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A Theorem to Find Lattice Points


Date: 6/1/96 at 21:37:16
From: Anonymous
Subject: A Theorem to Find Lattice Points

I need to know the theorem which gives the conditions under which the 
line ax+by=c will contain lattice points.

I have not been able to find it anywhere.


Date: 6/1/96 at 23:7:0
From: Doctor Pete
Subject: Re: A Theorem to Find Lattice Points

This is more of a number theory question than a geometry question. If 
a and b are relatively prime integers, then there exist an infinite 
number of integer solutions (x,y) such that ax+by=1, so (cx,cy) will 
be lattice points on the line ax+by=c. To see if there are an infinite 
number of solutions, we apply the Euclidean Algorithm. Here's an 
example:

  a=13, b=37, so we wish to solve 13x + 37y = 1 for integers x,y.

  37 = 2(13) + 11    [eq. 1]
  13 = 1(11) + 2     [eq. 2]
  11 = 5(2) + 1      [eq. 3]     <-- stop when remainder is 1.

Then

  1 = 1(11) - 5(2)                    [from eq. 3]
                2 = 1(13) - 1(11)     [from eq. 2]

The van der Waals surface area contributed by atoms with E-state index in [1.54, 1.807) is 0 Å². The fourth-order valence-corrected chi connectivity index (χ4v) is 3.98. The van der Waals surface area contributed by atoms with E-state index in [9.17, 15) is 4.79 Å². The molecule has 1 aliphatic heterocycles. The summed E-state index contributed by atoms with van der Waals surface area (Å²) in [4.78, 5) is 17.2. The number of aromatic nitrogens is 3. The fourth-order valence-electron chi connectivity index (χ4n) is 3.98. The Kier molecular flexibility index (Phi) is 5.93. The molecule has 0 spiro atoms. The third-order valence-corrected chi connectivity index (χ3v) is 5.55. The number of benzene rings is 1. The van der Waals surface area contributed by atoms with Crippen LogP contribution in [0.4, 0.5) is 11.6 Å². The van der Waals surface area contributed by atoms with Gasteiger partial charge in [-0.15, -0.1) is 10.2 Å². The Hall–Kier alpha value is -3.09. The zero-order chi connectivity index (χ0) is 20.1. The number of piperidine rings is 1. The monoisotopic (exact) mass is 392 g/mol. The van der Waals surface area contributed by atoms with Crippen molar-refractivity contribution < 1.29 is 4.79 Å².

---------------------------
  1 = 1(11) - 5(1(13) - 1(11)) = 6(11) - 5(13)
                                   11 = 1(37) - 2(13)  [from eq. 1]
                             ------------------
                         1 = 6(1(37) - 2(13)) - 5 (13)

so 1 = 6(37)-17(13); hence (x,y) = (-17,6). Note if (x,y) is a 
solution to ax+by=1, then (bkx,-aky) is a solution for all nonzero 
integers k.

So what if a and b are not relatively prime? Then they have a greatest 
common divisor d. If c does not share this common divisor, then it is
immediately obvious that no integer solution exists to ax+by=c, since 
the lefthand side will always have d as a factor. Hence d must divide 
c; if so, then we can divide the entire equation by d and we get some 
a'x+b'y=c', where a' and b' are relatively prime, which we have seen 
has a solution. So the condition for a solution is:

            gcd(a,b) | c

that is, the greatest common divisor of a and b must divide c. (This
includes the relatively prime case, since 1 divides c)

-Doctor Pete,  The Math Forum
 Check out our web site!  http://mathforum.org/dr.math/   
    
Associated Topics:
High School Number Theory

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